Her eyes teared, and she was an adult again.

"She took my Momma away. Momma, why didn't you tell her no sooner? All this could have been prevented. But now my boys are terrified, my sweet husband's sight is gone, Will is withdrawn and scared. Daddy lives in stark grief. He misses you so."

"That man---left me."

"He didn't want to. But you had become completely impossible. You refused to discipline Nancy any at all! And he was right to try. Mother--why couldn't you have changed, the way all the rest of us did?"

Harriet looked puzzled.

"Why should I change? I've never done a single thing I've had to be ashamed of, in my entire life!"

A hole then opened in the floor, and flames shot up from it as Harriet fell through, and into Perdition. Nell could see her bound up, and forced to listen as a duplicate of herself jabbered on through eternity.

Nell woke up.

"Oh, Mother. Why? Why couldn't you have listened to your little girl, just this once?"

Several blocks away, a lunatic that wore Albert Ingalls' form looked into a mirror.

"Darned if I don't look as good as ever!"

The reflection most would see would be a that of a dark-haired young man. In fact, what this person saw was a 14-year old girl, blonde, pert, and quite deadly. The reflection joined its counterpart in laughing out loud.

Nancy Oleson had been beheaded, but some evil lingers on, as Methos could surely attest.

Nell had awoken from her nightmare, to hear Laura tell of a dream come true.

"Nell! Guess what?"

For her rival-turned-friend, Nell Cohen put on a happy face.

"Lady Vocks will publish The Four Dark Riders?"

Laura shook her head.

"No. But she does want me to start work on a series of novels set in Walnut Grove. It'll be about all of us. Our childhoods, our families, our friends. Oh, Nell! Promise you'll help me remember everything?"

Nell was stunned by the thought of such a recounting.

"You want my help, Laura Wilder? Help in making my family look bad?"

Laura was confused.

"Nell, why would you think I would ever do such a thing?"

"Easy. Are you going to tell the truth?"

"Of course I am!"

Nell looked up, a bit teary-eyed.

"Then that alone will make us look like moral lepers. Couldn't you make my mother a little different? Maybe redeem her at some point?"

"Honey---why would I need to redeem your mother at all?"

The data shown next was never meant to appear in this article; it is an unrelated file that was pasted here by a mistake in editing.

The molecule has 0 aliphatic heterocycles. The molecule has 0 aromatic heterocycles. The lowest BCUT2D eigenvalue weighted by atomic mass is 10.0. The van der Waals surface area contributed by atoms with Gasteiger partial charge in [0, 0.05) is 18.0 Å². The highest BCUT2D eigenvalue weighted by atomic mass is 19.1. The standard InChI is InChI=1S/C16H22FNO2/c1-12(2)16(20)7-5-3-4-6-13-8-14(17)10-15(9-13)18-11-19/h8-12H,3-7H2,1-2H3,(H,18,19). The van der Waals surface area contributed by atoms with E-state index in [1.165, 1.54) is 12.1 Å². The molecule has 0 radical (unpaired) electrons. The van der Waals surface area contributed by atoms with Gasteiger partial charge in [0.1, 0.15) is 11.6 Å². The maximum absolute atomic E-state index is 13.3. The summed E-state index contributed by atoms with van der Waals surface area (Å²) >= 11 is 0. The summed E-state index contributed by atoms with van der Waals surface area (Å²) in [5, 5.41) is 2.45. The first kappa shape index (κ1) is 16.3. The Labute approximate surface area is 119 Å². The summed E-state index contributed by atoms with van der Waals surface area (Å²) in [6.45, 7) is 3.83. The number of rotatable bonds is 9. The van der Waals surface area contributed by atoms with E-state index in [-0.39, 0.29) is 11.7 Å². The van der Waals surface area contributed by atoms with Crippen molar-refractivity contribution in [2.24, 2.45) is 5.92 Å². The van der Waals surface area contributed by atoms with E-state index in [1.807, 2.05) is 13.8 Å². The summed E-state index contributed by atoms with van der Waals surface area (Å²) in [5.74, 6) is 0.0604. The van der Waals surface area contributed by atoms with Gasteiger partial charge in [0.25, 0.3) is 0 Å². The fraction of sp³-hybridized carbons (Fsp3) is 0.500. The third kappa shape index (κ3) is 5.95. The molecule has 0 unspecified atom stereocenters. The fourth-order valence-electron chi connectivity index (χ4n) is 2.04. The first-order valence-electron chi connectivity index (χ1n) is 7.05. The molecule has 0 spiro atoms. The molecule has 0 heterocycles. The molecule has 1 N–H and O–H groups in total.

Nell was shaking apart from it all.

"Laura--don't play with me. If ever a soul was in need of redemption, it was Harriet Oleson. Thank Heaven I married Percival. His strength got me away from mile-wide cakes, birthday presents that cost a week's pay, and thinking I was better than everyone else. But as soon as I made my break --Mother found Nancy. Nancy made my father crazy, drove Will and his family into hiding--and then she killed my mother. So you see? If you don't gussy us up, just a little, we'll look like fools and monsters!"

Laura saw her friend's pain, and so tried a contrarian approach to fighting it.

"Maybe you have a point. Can I review a few more changes with you, then?"

Surprised that she gave in so quickly, Nell nodded.

"Sure. Anything to help."

Laura began.

"Alright. Howabout---Albert catches and kills Sylvia's rapist, and they go on to be married?"

Nell seemed excited.

"Oh, Yes! That was one of the worst things my mother ever did, was slandering poor Sylvia. Ooh--how about the baby was Albert's, after all?"

Laura nodded.

"And all the babies who died early--mine, Ma's, Mary's, etc.---they all live?"

Nell was now a bit less enthusiastic.

"I suppose. Maybe not all of them, though. Crib death...."

"Pshaw! Now, Manzo's stroke makes him look like a big dumb maniac, who was too stubborn to stop working. Sooo--we have him work like crazy without anything happening. Oh, and things like Melvin Koren's gang and the town being destroyed--we can do without that."

Nell now stood up, angrily.

"Don't you patronize me! All I'm asking is for not...tell the truth. I'm sorry, Laura. But she did so many things that, looking back, I can't believe she got away with. You and me--that was kiddie stuff. But she was an adult. Supposedly."

Laura tried to help, as best she could.